Teach Your Kid to be a Mechanical Engineer! 12


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teach-your-kid-to-be-a-mechanical-engineer

teach-your-kid-to-be-a-mechanical-engineer

Disclosure:  This post contains affiliate links, which means I receive compensation if you make a purchase using this link.

My first jobs out of college were at manufacturing sites (aka plants).  My major role as an engineer was to make sure the plant ran effectively and efficiently.

One way I did this was by identifying equipment showing signs of wear, which meant they could break soon.  So how did I learn the signs?  By knowing what the equipment was supposed to look like and sound like when running properly.  That way, when something didn’t quite look like normal, I was able to identify a possible problem.

My husband has recently been teaching this skill to my older son through their hobby grade radio control cars.  These aren’t just the cheap little remote control cars sold at any toy store.  Hobby grade RC cars have the ability to be repaired when broken, or upgraded as desired, just like a real car!

While they were playing out front with their cars one day, my husband’s RC car started to lose control.  He and my son looked over the car to see what could be going wrong.  But where to look first?  Start where the rubber meets the road.  Literally!  They started by looking at the wheels. First they looked at the tread on the tires, but they were intact.  Next they looked at how the wheels ran.  Here is a video of what the wheels looked like while they were running.

Do you see how the wheels are wobbling?  That couldn’t be right!  My husband and son now saw why the car was hard to control.  Something was wrong with the wheels!

They started to investigate by taking the wheels apart.  Below is a sketch of all the parts they found when taking the wheel apart:

wheel drawing redraw-bushing (thisone)

The sketch above shows the following parts:

  • Drive shaft:  a rod that is attached to the engine, and is rotating because of the engine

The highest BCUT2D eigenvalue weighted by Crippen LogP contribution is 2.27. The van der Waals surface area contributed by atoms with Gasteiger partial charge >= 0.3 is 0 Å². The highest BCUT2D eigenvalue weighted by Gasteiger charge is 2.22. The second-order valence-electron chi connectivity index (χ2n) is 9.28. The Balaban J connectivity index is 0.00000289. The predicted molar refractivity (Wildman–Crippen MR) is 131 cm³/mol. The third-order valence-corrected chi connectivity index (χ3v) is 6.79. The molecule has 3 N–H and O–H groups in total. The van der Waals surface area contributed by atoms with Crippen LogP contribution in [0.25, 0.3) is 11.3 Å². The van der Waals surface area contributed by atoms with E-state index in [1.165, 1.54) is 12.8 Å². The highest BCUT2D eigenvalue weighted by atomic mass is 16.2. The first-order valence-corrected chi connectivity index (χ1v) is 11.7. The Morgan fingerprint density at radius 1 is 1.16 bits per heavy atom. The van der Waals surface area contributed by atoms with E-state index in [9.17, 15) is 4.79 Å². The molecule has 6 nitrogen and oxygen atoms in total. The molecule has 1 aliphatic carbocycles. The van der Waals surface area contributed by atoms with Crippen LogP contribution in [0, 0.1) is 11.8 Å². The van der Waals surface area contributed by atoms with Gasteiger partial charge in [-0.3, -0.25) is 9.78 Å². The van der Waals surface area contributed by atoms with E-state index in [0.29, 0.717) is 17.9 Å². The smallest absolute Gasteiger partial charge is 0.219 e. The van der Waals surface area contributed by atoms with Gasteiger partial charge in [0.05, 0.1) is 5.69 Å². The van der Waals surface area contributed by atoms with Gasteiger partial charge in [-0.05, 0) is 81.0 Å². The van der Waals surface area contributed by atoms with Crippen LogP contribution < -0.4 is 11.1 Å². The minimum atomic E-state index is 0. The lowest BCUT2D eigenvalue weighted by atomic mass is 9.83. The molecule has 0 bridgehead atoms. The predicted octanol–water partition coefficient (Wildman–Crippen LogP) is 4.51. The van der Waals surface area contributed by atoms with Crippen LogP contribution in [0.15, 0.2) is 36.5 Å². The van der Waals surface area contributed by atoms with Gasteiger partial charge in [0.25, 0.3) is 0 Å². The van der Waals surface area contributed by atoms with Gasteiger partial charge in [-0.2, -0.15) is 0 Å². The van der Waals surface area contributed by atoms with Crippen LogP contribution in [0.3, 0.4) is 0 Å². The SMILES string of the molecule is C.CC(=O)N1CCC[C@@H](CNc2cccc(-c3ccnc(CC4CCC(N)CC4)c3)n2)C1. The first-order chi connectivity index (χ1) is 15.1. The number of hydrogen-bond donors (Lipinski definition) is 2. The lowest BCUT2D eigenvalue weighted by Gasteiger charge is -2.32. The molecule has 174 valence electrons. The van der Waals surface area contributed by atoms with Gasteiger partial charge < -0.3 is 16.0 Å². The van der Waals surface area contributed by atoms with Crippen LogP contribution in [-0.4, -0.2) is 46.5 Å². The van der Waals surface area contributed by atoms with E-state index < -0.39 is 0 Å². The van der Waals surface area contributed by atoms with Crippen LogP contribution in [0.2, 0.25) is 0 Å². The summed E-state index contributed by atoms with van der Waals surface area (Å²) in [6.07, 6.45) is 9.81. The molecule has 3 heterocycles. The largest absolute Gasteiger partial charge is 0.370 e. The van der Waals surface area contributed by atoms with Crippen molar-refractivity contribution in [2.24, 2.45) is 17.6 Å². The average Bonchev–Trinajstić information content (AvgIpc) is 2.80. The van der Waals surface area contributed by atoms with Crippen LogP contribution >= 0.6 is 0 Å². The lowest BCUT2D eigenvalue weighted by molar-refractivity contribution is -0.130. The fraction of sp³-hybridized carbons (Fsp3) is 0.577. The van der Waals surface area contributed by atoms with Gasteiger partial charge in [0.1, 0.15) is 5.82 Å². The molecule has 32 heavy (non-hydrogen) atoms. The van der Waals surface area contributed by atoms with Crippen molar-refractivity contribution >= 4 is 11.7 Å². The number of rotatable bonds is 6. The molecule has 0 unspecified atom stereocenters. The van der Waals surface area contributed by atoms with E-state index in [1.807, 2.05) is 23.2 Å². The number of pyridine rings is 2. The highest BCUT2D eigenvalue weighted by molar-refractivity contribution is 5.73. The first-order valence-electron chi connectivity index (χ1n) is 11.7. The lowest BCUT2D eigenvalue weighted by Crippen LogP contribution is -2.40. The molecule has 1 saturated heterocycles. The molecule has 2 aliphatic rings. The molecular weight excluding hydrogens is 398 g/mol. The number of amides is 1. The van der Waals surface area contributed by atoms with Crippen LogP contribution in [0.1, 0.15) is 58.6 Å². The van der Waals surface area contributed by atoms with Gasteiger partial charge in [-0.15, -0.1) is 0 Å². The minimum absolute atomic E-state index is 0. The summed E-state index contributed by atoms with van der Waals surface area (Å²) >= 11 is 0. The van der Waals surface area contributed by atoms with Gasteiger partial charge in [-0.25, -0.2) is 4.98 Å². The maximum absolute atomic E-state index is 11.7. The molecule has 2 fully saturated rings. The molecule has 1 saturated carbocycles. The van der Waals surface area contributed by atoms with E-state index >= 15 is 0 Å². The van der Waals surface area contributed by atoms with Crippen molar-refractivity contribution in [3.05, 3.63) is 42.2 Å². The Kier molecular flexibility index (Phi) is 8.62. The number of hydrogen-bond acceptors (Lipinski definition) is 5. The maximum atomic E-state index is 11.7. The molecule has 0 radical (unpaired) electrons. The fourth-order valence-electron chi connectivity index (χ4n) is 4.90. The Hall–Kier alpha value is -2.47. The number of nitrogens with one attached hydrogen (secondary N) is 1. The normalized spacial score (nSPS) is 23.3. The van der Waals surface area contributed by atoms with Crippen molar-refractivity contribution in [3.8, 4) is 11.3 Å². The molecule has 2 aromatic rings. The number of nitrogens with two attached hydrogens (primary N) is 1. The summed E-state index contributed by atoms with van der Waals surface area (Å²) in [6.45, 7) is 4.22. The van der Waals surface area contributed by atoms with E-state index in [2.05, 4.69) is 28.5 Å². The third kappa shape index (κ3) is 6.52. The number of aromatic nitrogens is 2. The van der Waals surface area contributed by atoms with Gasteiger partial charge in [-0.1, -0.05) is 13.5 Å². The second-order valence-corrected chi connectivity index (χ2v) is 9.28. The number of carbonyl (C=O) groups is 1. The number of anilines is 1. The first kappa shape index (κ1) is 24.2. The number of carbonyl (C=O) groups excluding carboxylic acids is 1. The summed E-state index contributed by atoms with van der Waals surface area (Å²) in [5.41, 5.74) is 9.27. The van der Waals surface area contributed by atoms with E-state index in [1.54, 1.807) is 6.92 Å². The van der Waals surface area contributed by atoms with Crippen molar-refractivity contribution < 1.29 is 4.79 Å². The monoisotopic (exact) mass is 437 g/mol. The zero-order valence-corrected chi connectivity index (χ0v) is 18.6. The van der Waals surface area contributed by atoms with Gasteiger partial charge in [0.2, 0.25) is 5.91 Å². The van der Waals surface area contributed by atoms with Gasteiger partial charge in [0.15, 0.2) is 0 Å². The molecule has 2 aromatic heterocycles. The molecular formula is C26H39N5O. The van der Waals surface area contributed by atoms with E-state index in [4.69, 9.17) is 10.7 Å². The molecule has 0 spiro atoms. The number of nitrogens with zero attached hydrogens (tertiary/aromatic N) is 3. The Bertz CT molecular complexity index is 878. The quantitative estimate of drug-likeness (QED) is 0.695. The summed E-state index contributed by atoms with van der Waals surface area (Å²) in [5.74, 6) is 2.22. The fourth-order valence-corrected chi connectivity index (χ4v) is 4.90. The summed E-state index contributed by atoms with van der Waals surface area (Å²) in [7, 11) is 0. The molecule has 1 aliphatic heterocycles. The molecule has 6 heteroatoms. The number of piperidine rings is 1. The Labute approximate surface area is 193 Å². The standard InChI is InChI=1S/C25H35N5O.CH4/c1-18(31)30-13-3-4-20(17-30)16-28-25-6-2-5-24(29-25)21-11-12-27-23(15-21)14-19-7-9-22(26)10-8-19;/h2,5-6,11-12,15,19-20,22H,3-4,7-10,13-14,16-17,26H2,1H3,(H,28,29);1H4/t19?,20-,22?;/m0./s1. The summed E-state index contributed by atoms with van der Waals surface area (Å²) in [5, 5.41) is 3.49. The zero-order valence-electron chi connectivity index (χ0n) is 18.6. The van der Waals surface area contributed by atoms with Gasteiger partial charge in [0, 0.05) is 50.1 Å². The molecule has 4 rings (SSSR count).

• Wheel:  the tires of the car
  • Fixed Point:  the fixed point keeps the drive shaft stable, preventing it from moving everywhere!
  • Two Bushings:  The bushings are set into the fixed point.  They are made of a very smooth plastic, ensuring that the drive shaft rides smoothly within the fixed point.  Or more specifically, the bushings reduce the amount of friction between the fixed point and the drive shaft.

While taking apart the assembly, they took note of the condition of each part.  First they took off the wheel, and confirmed they were still intact.  Next they looked at the “fixed point”, and didn’t see any damage to it either.  Before they even took out the bushings from the fixed point, and they saw this:

broken bushing 1

The bushing was completely destroyed!  You can even see in the picture where parts of the bushing had broken off.  Instead of just replacing the bushing,  they decided to upgrade it to a bearing.

A bearing is used in the same way as a bushing, except they are expected to last a lot longer (or have a longer life) than a bushing.  The type of bearing my husband used is called a ball bearing.  A ball bearing consists of two rings (an out and an inner) with small balls in between them.

ball bearing-labeled

Here is a sketch of the assembly once the bearings were in:

wheel drawing redraw-bearing (thisone)

Now that the bearings were installed, it was time to see if the wheels had stopped wobbling, and take the car for a test run!  So my husband and son headed outside, and continued racing their cars. The handling of my husband’s car was much better, and he and my son played til the sun came down.

And that is a great example of what a mechanical engineer does in a factory.  They find equipment that is a failure point, and upgrade it to something that will last longer!

Are you interested in a hobby car to teach your kids about engineering?  My husband is using the Traxxas 76044-1 LaTrax SST.  We’ve been able to teach my son so many things from this car.  Keep a look out for coming posts on the other lessons we’ve taught him!

Looking for other ways to introduce you kids to engineering?  Check out some of my other posts!

Tinker Crate: Circuits and Optics
Teach Your Kid to be a Reliability Engineer!

Teach Your Kid to be a Project Engineer!
Be a Process Engineer: Play “How’s it Made?”
Learn about Forces at the Splash Park!
Exploring Energy: How are Height and Distance Related?
An Explosive View of a Dinosaur
10 Books that Inspire Kids to be Engineers
Toys that Teach Engineering


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